When It Rains in Boston, the Sidewalks Reveal Poetry
Water-resistant spray paint creates hidden poems on Beantown’s streets
If you’re walking through Boston during a downpour, make sure to keep your eyes on the pavement: you might just see a poem appear before your eyes. For the last few months, Bostonians wandering the city streets in the rain may have come across poems written on the sidewalk.
Titled “Raining Poetry,” this art installation is a collaboration between the nonprofit Mass Poetry and the city of Boston. The first poems were installed on April 1 to commemorate the start of this year’s National Poetry Month, with several more added to the city’s streets on May 13. Created using stencils and a water-repellant spray, the poems are invisible during dry, sunny weather, but appear like magic once raindrops start falling from the sky, Aria Bendix writes for CityLab.
“We want to bring poetry to the people,” Sara Siegel, program director for the nonprofit Mass Poetry, tells Bendix.
The poems were selected by Danielle Legros Georges, Boston’s Poet Laureate, and include written works by artists like Langston Hughes, Gary Duehr, Barbara Helfgott Hyett, and Elizabeth McKim. Scattered throughout the city, Georges selected the poems based on their relationship to Boston, as well as the general themes of water and rain, Cristela Guerra reports for the Boston Globe.
“I wanted to draw work from poets influential in the Boston-area literary, educational, or cultural realms,” Georges said in a statement.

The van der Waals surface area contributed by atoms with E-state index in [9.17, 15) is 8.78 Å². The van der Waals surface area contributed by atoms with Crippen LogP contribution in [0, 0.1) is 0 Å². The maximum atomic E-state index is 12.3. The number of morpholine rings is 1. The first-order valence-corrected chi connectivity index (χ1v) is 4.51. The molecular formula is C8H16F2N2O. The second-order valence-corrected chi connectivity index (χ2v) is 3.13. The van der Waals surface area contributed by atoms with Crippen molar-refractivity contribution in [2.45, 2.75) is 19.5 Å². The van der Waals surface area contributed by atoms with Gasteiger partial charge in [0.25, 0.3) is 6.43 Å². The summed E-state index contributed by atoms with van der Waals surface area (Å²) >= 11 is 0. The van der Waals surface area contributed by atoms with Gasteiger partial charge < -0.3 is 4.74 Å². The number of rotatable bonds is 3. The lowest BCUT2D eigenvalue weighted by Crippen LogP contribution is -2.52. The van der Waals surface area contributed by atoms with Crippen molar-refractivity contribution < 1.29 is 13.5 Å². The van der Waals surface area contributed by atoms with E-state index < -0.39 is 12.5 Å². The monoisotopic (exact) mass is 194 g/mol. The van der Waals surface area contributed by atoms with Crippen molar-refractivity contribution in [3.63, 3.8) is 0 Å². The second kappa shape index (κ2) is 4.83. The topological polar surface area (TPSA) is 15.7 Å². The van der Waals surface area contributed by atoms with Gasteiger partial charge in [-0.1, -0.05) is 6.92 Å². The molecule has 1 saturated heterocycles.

The poems were each installed by members of the Mayor’s Mural Crew, a local youth organization that introduces young artists to the process of creating public art. Using a biodegradable spray and simple cardboard stencils, the poems can be fixed to the sidewalk in a matter of minutes and should wear away in six to eight weeks. However, the city of Boston and Mass Poetry plan on carpeting city sidewalks with more poems in the weeks and months to come.
“It’s a public art project—as the poems are and will be installed in public sites in Boston, and meant for everyone,” Georges said. “I think this is a wonderful way to bring poetry to the people.”
Right now, the poems appear throughout the city, in neighborhoods from Hyde Park to Roslindale. While all of the poems currently installed are written in English, Siegel hopes to add new ones in the many languages that are spoken throughout Boston, like Portuguese, Haitian Creole and Spanish, Guerra reports.
“Our hope is in the next two years everyone in the state will encounter a poem in their daily lives at least once or twice a month,” Siegel tells Guerra. “This a fun and unusual way to do that.”
So if you’re out and about in Beantown the next time it rains, keep an eye to the ground: you might just spot a poem glistening under the raindrops.